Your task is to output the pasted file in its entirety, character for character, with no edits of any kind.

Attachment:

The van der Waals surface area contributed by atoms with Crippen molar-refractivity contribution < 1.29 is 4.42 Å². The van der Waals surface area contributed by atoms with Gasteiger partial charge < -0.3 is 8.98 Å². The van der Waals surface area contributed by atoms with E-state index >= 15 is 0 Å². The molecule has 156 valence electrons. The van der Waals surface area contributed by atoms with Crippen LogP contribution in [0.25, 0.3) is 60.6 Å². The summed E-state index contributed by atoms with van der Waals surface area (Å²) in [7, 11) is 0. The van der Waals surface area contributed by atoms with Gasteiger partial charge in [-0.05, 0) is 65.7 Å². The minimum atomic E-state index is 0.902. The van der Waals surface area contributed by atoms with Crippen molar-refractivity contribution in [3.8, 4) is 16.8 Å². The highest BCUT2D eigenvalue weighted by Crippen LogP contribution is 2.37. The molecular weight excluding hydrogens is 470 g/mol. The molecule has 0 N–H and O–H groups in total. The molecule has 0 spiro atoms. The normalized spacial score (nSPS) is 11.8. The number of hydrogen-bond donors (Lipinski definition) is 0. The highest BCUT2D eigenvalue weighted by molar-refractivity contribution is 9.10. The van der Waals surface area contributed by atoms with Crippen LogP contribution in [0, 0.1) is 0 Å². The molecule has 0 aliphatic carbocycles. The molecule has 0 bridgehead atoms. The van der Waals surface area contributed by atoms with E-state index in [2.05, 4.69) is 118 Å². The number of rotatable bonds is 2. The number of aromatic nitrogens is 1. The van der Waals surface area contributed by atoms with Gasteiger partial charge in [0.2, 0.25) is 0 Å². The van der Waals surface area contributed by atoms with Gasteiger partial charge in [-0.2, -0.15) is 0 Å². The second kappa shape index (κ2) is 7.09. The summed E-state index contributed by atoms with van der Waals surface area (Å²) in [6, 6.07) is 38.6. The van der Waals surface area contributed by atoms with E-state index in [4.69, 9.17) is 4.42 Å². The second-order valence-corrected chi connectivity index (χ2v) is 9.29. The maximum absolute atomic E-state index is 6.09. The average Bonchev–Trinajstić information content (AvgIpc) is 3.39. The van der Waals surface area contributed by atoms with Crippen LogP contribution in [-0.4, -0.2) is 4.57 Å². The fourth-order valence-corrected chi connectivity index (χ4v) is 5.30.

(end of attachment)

The van der Waals surface area contributed by atoms with Crippen molar-refractivity contribution < 1.29 is 4.42 Å². The van der Waals surface area contributed by atoms with Gasteiger partial charge < -0.3 is 8.98 Å². The van der Waals surface area contributed by atoms with E-state index >= 15 is 0 Å². The molecule has 156 valence electrons. The van der Waals surface area contributed by atoms with Crippen LogP contribution in [0.25, 0.3) is 60.6 Å². The summed E-state index contributed by atoms with van der Waals surface area (Å²) in [7, 11) is 0. The van der Waals surface area contributed by atoms with Gasteiger partial charge in [-0.05, 0) is 65.7 Å². The minimum atomic E-state index is 0.902. The van der Waals surface area contributed by atoms with Crippen molar-refractivity contribution in [3.8, 4) is 16.8 Å². The highest BCUT2D eigenvalue weighted by Crippen LogP contribution is 2.37. The molecular weight excluding hydrogens is 470 g/mol. The molecule has 0 N–H and O–H groups in total. The molecule has 0 spiro atoms. The normalized spacial score (nSPS) is 11.8. The number of hydrogen-bond donors (Lipinski definition) is 0. The highest BCUT2D eigenvalue weighted by molar-refractivity contribution is 9.10. The van der Waals surface area contributed by atoms with Crippen LogP contribution in [0, 0.1) is 0 Å². The molecule has 0 aliphatic carbocycles. The molecule has 0 bridgehead atoms. The van der Waals surface area contributed by atoms with E-state index in [2.05, 4.69) is 118 Å². The number of rotatable bonds is 2. The number of aromatic nitrogens is 1. The van der Waals surface area contributed by atoms with Gasteiger partial charge in [0.2, 0.25) is 0 Å². The van der Waals surface area contributed by atoms with Gasteiger partial charge in [-0.2, -0.15) is 0 Å². The second kappa shape index (κ2) is 7.09. The summed E-state index contributed by atoms with van der Waals surface area (Å²) in [6, 6.07) is 38.6. The van der Waals surface area contributed by atoms with E-state index in [4.69, 9.17) is 4.42 Å². The second-order valence-corrected chi connectivity index (χ2v) is 9.29. The maximum absolute atomic E-state index is 6.09. The average Bonchev–Trinajstić information content (AvgIpc) is 3.39. The van der Waals surface area contributed by atoms with Crippen LogP contribution in [-0.4, -0.2) is 4.57 Å². The fourth-order valence-corrected chi connectivity index (χ4v) is 5.30.